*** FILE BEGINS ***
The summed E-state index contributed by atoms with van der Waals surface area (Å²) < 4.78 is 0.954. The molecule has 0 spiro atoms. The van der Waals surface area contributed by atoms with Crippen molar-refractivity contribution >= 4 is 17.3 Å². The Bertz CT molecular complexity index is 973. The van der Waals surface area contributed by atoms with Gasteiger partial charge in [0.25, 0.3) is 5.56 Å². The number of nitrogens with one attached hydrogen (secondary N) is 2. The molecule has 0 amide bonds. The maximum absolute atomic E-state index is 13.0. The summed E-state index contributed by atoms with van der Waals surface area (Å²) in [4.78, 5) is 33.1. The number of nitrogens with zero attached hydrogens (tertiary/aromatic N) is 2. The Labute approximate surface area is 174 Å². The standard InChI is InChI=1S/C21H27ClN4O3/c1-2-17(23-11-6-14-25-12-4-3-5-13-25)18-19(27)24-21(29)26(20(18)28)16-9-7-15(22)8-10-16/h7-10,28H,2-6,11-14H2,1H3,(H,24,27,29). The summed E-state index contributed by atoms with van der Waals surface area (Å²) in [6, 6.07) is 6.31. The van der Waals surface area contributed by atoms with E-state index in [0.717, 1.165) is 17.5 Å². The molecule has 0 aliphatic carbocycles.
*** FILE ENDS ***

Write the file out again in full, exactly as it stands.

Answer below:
The summed E-state index contributed by atoms with van der Waals surface area (Å²) < 4.78 is 0.954. The molecule has 0 spiro atoms. The van der Waals surface area contributed by atoms with Crippen molar-refractivity contribution >= 4 is 17.3 Å². The Bertz CT molecular complexity index is 973. The van der Waals surface area contributed by atoms with Gasteiger partial charge in [0.25, 0.3) is 5.56 Å². The number of nitrogens with one attached hydrogen (secondary N) is 2. The molecule has 0 amide bonds. The maximum absolute atomic E-state index is 13.0. The summed E-state index contributed by atoms with van der Waals surface area (Å²) in [4.78, 5) is 33.1. The number of nitrogens with zero attached hydrogens (tertiary/aromatic N) is 2. The Labute approximate surface area is 174 Å². The standard InChI is InChI=1S/C21H27ClN4O3/c1-2-17(23-11-6-14-25-12-4-3-5-13-25)18-19(27)24-21(29)26(20(18)28)16-9-7-15(22)8-10-16/h7-10,28H,2-6,11-14H2,1H3,(H,24,27,29). The summed E-state index contributed by atoms with van der Waals surface area (Å²) in [6, 6.07) is 6.31. The van der Waals surface area contributed by atoms with E-state index in [0.717, 1.165) is 17.5 Å². The molecule has 0 aliphatic carbocycles.